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Doctors staff wears red, opens wallets for hearts
Doctors Hospital of Manteca staff members wore red last week in support of the American Heart Association’s celebration of February as American Heart Month. Those gathered in the hospital lobby represented those who could break away from their assignments for a brief period to show their support for the national awareness effort. - photo by GLENN KAHL
Doctors Hospital of Manteca’s staff knows the importance of heart health.

They stepped up to the plate to demonstrate their connection with February being the American Heart Month and the “Go Red for Women” movement that hopefully will bring a greater awareness to the general public.

Heart disease reportedly kills more U.S. citizens than the other top four causes of death in the country – including several types of cancer.  This fact and the realization that heart disease can be beaten are primary reasons DHM is backing the American Heart Association’s movement for women.

The heart association noted that only a little more than half of the women surveyed realize that heart disease is their No. 1 killer.  Also fewer than half actually know what their doctors consider to be the healthy blood pressure levels as well as cholesterol levels.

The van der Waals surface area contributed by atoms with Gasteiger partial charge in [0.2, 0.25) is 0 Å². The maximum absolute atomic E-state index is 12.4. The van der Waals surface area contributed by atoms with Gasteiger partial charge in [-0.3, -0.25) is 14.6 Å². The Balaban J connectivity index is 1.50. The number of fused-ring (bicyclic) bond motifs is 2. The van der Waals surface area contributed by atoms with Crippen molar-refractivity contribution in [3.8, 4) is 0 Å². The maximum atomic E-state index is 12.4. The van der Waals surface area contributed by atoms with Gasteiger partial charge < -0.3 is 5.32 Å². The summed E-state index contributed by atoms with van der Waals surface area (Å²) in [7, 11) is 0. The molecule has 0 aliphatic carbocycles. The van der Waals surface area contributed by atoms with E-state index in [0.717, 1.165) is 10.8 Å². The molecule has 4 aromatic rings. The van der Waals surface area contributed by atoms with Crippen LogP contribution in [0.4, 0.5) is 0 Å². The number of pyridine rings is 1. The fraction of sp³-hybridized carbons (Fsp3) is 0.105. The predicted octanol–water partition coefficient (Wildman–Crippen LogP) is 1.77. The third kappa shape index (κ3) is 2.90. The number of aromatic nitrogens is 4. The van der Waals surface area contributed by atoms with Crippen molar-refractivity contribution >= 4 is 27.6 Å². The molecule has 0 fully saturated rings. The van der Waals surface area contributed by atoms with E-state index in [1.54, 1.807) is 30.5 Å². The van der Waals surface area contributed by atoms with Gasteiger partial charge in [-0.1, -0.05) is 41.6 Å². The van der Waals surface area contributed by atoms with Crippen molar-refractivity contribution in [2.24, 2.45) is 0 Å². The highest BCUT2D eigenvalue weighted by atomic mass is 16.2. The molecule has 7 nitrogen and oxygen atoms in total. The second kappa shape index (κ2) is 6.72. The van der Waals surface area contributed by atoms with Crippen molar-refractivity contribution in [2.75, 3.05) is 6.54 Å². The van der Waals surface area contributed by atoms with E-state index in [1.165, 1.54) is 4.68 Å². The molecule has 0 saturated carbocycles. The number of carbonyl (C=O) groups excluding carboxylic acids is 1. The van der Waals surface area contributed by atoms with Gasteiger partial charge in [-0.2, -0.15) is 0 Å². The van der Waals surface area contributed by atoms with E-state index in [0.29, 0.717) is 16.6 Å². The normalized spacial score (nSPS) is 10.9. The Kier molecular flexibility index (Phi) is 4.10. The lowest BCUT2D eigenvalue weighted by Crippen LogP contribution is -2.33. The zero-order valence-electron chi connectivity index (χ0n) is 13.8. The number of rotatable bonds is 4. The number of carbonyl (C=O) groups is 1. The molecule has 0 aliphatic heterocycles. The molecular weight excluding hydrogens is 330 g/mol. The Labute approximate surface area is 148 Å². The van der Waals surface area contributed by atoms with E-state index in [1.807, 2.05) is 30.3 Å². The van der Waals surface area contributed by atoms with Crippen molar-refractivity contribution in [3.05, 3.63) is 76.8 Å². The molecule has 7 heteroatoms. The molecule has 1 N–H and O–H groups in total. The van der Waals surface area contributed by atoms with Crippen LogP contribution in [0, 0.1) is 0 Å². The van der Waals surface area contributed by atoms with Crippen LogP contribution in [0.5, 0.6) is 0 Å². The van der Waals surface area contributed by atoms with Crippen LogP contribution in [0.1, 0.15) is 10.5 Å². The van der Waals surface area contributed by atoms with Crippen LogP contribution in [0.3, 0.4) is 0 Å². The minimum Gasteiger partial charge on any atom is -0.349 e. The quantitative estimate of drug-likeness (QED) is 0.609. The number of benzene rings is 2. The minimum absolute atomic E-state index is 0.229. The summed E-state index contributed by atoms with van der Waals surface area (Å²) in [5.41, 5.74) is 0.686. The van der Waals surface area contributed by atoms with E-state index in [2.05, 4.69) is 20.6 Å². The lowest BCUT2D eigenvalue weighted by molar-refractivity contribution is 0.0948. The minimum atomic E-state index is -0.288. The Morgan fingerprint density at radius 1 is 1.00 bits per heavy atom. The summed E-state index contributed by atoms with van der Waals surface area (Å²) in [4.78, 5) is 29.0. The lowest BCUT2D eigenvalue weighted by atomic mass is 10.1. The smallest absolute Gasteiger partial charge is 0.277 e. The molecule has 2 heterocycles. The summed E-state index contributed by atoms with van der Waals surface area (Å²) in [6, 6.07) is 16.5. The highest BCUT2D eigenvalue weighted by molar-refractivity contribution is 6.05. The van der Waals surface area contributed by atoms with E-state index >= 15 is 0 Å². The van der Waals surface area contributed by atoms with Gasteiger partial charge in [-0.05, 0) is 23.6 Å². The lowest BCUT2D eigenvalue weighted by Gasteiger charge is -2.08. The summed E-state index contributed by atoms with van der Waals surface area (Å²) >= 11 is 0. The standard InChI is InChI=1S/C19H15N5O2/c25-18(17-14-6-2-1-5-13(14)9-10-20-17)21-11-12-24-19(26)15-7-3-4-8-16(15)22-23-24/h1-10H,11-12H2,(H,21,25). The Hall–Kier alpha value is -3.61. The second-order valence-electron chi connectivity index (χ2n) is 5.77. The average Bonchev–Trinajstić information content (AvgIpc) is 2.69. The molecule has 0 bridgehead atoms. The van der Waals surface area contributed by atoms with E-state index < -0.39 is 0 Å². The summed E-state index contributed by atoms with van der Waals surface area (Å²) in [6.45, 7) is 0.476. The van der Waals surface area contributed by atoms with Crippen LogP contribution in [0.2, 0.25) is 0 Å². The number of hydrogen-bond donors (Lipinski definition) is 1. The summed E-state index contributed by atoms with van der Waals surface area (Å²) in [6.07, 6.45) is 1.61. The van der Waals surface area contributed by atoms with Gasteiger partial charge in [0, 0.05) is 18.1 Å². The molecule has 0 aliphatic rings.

Heart research has revealed that in nearly all of the American population heart disease is preventable and reversible as well.  A healthy lifestyle, controlling a healthy weight with the right exercise and a proper diet have been shown to correct serious cardiovascular problems.

The Center for Disease Control has also determined that some 70 percent of the events involving cardiac failure are in some way related to the patient’s weight.  The lack of exercise and inactivity among women is reportedly becoming an increasing problem with the onset of age.

The fatal incidents resulting from heart disease have been reduced in recent years with physicians being able to be more proactive before symptoms actually present themselves due to research and contemporary technology.

Last year alone an estimated 785,000 Americans suffered a new coronary attack.  Another 470,000 had a recurrent attack and within every 25 seconds nationwide some U.S. citizen will suffer a coronary event. About one person every minute will die from one, according to the AHA.